27 April 2010

April

Well, once again I let myself go for too long without doing a post. And, once again, the stuff to report has really piled up! In early April I went to New England for spring break and met up with Andrew Spencer and Ian Davies, and briefly with Brendan Fogarty and Luke Seitz. It was a great week packed with birds that had yet to go north for the winter, and some early migrants just trickling into the northeast. In all, I got twelve life birds over the break: Monk Parakeet, Common Eider, American Black Duck, Black Scoter, King Eider (my 600th world bird!), Harlequin Duck, Snowy Owl, American Woodcock, Spruce Grouse, Boreal Chickadee, Manx Shearwater, and Saltmarsh Sparrow. I will try to post some more about some specific encounters in the future, after my schedule opens up a little after finals.

Yesterday, however, I took a quick break from studying with my friend Michael Hilferty to check out the Mississippi River Levee at LSU. Amazingly, there were virtually no migrants in the woods, but we did get to see two Prothonotary Warblers in a territorial dispute. As we were leaving, though, Michael spotted two Western Kingbirds on a fence - a state bird for me and a lifer for him! As we continued down the levee, we found a group of Solitary Sandpipers and soon had another group of shorebirds fly in giving calls I had never heard before. At first I assumed that they were also Solitaries, but upon further inspection was amazed to see five Buff-breasted Sandpipers! This was a lifer for both of us, and a darn good bird to boot!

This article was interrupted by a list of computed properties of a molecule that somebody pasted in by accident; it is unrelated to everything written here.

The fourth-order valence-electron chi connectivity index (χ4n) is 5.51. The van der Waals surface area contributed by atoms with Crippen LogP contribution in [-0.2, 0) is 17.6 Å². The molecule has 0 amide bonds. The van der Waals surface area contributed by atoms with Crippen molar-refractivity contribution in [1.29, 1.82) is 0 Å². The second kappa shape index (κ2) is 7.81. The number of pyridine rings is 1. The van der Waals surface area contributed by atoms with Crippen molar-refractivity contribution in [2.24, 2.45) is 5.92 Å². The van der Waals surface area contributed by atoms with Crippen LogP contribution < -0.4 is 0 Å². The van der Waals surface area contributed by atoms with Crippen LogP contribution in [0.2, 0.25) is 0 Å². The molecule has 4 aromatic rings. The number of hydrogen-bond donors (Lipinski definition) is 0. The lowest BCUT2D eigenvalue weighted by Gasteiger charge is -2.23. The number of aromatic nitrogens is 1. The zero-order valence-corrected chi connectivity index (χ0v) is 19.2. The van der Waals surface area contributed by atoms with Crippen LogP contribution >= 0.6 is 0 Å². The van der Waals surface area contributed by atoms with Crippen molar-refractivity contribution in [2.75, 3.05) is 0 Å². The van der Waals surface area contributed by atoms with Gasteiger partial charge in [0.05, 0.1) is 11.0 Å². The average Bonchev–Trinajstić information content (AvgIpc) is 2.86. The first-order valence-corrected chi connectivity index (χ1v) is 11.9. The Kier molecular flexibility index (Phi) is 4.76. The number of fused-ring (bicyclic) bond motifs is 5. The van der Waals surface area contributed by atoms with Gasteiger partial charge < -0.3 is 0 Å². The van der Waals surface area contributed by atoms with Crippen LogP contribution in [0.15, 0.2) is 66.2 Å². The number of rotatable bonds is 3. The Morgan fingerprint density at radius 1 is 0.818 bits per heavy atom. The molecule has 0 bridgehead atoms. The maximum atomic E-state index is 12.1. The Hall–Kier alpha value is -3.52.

I will post more in the near future. As soon as finals let up I will have some more time. Until then, good birding!

15 April 2010

I though it was spring?

DATE: 28 March 2010

The morning and early afternoon had proved productive. The amoeba-like mass of birders to which I belonged had amorphously wandered through most of the woods and field of Grand Isle in Jefferson Parish, and had turned up many good birds. Northern Parulas were singing in people's yards, a surprise Swallow-tailed Kite arced above a wooded lot, and a flock of warblers sat above a termite nest, feasting on the emerging queens. The bright colors of the freshly molted warblers was nice; the buff breast of the Worm-eating Warbler, the flash of the Swamp Canary (Prothonotary Warbler) in the brush, the dapper Black-and-white and several Palm Warblers flitted in the oaks. However, our greatest surprise on the day was on the coast a little while later. We were all but finished for the day, having scoured almost every patch of barrier island dirt, when the lingering winter migrants began to show. The increasing numbers of shorebirds were overlooked as we gazed to see at the line of 60+ Northern Gannets cruising through the near-shore waters. As we all stood there exhausted, we prepared to leave when Kevin Morgan suggested that we check one more spot. I sighed tiredly, and we began to venture out towards the other end of Elmer's Island.

I believe we all had thoughts of just going home at this point. We had birded Grand Isle, and we had a great day. But then, we spied a last group of gulls, and certain words inappropriate for younger audiences dribbled from my lips: in the back of the group was a gigantic white gull. There was no mistaking it. It was a second-cycle Glaucous Gull! We excitedly began to get out of the car to document this amazing bird. The best bird of our spring migration day turned out to be a lingering winterer from the far north. This large gull reminded to always expect the unexpected.

2nd Cycle Glaucous Gull, Grand Isle, Louisiana